|In 2007, the Department of Archaeology at the University of Winchester initiated the Magdalen Hill Archaeological Research Project (MHARP) with the aim of studying the history and development of the former medieval hospital and almshouse of St Mary Magdalen, Winchester. Despite its importance and our lack of knowledge relating to early hospital foundations, little work had formerly been carried out on the site.
In 2000 it was the focus of a small excavation televised by Channel Four's Time Team. In late 2007 and early 2008, the department carried out an evaluation and desk-based assessment of the site, including field and geophysical surveys, together with an assessment of primary and secondary documentation. This was combined with a reanalysis of the Time Team material. The results of the assessment and evaluation located the existence of several structures as well as evidence for a precinct wall and earlier boundary ditches. With reference to 18th-century drawings, these structures were identified as the former chapel, almshouse range, master's lodge and gatehouse, as well as other ancillary structures. This work provided further basis for a planned five-year excavation by MHARP, directed by Dr Simon Roffey and Dr Phil Marter.
Early history of the site
The first documented use of the site of St Mary Magdalen's hospital in Winchester was as a leper hospital sometime in the mid-twelfth century. By the fourteenth century the hospital was reformed and partly rebuilt. By the late sixteenth century the masonry hospital was largely demolished to make way for brick-built almshouses (although the medieval chapel survived). These were later used as a base for troops during the Civil War and a prison for Dutch prisoners in the wars of 1660/70. The buildings were ruinous and by the 1780s were demolished by order of the Bishop of Winchester. The site was later used for one of Hampshire's largest First World War Bases. Today nothing survives above ground.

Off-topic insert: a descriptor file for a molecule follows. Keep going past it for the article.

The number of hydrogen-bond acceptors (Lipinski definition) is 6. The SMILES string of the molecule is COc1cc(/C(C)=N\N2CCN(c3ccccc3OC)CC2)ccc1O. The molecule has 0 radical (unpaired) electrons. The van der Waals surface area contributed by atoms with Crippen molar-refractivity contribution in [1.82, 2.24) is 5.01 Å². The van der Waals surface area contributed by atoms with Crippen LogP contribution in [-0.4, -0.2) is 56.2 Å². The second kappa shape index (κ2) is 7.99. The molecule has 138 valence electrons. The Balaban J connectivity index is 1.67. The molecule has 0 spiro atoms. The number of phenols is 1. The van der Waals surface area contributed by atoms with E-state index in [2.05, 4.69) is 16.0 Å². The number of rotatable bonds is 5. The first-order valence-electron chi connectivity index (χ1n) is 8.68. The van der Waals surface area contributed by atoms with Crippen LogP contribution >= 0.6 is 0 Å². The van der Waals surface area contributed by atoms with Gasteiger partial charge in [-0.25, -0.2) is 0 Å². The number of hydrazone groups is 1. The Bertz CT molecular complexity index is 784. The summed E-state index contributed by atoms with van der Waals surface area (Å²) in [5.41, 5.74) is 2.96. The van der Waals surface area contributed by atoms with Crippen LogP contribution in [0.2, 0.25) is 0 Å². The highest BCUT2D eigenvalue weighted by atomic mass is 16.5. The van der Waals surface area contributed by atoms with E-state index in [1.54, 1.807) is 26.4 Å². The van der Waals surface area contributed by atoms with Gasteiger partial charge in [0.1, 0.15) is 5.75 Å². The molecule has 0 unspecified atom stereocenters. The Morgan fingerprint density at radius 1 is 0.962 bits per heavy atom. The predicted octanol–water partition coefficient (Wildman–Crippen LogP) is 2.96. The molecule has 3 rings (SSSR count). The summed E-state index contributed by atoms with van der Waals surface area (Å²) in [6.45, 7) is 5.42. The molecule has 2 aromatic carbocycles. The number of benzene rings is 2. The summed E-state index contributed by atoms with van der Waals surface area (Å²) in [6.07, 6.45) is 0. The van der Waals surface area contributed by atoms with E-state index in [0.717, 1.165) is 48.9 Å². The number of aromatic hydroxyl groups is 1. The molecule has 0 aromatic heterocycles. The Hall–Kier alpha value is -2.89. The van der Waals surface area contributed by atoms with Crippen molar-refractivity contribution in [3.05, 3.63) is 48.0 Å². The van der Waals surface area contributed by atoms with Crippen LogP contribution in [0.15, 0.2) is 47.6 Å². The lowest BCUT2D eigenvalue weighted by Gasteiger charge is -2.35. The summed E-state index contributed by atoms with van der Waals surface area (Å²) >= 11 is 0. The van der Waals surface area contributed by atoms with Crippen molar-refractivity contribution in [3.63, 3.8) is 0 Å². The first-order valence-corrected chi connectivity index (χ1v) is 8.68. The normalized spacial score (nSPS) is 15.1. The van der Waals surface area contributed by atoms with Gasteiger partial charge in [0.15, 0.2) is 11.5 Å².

Lepers in Winchester
The high standard of site preservation presents a rare opportunity for the excavation of a complete leper hospital and precinct. We know very little about these foundations when compared with other monastic institutions. The survival of leper hospitals is rare and contemporary descriptions are few. At Winchester, for the first time there is the potential for the study of a complete hospital and precinct through the various phases of its development.
The unique survival of the site presents a number of specific research questions. Traditionally, medieval hospitals, and in particular leprosaria, have been viewed as being the 'poorer cousins' of other monastic foundations. However, more recent documentary research has suggested otherwise. A key question therefore is to what extent is this supported by archaeological evidence. Here, the archaeology may inform us about how the occupants lived; their accommodation arrangements and personal possessions. The religious life of the hospital may also be investigated, as this receives scant attention in contemporary documents. Current excavations are also revealing important aspects of institutional life such as evidence for segregation, water management and burial customs, as well as the nature of the buildings and their layout.
The excavations also form the Department's undergraduate and MA training project. Taster Days are provided for students intending to study archaeology at Winchester. Alternatively, students/volunteers can take part for a longer period of time. In particular we would welcome applications from:
- students taking A-level Archaeology, History, Geography or Classical Civilisations;
- students who are just about to begin studying Archaeology at university (whether at Winchester or elsewhere);
- students presently at university who have to undertake fieldwork;
- residents of Hampshire who want to experience an archaeological excavation.
MHARP and the community
MHARP's discoveries have generated much interest in the wider community, with well-attended Open Days and articles in theregional and national media, such as BBC's The One Show (explore the links in the right-hand side column).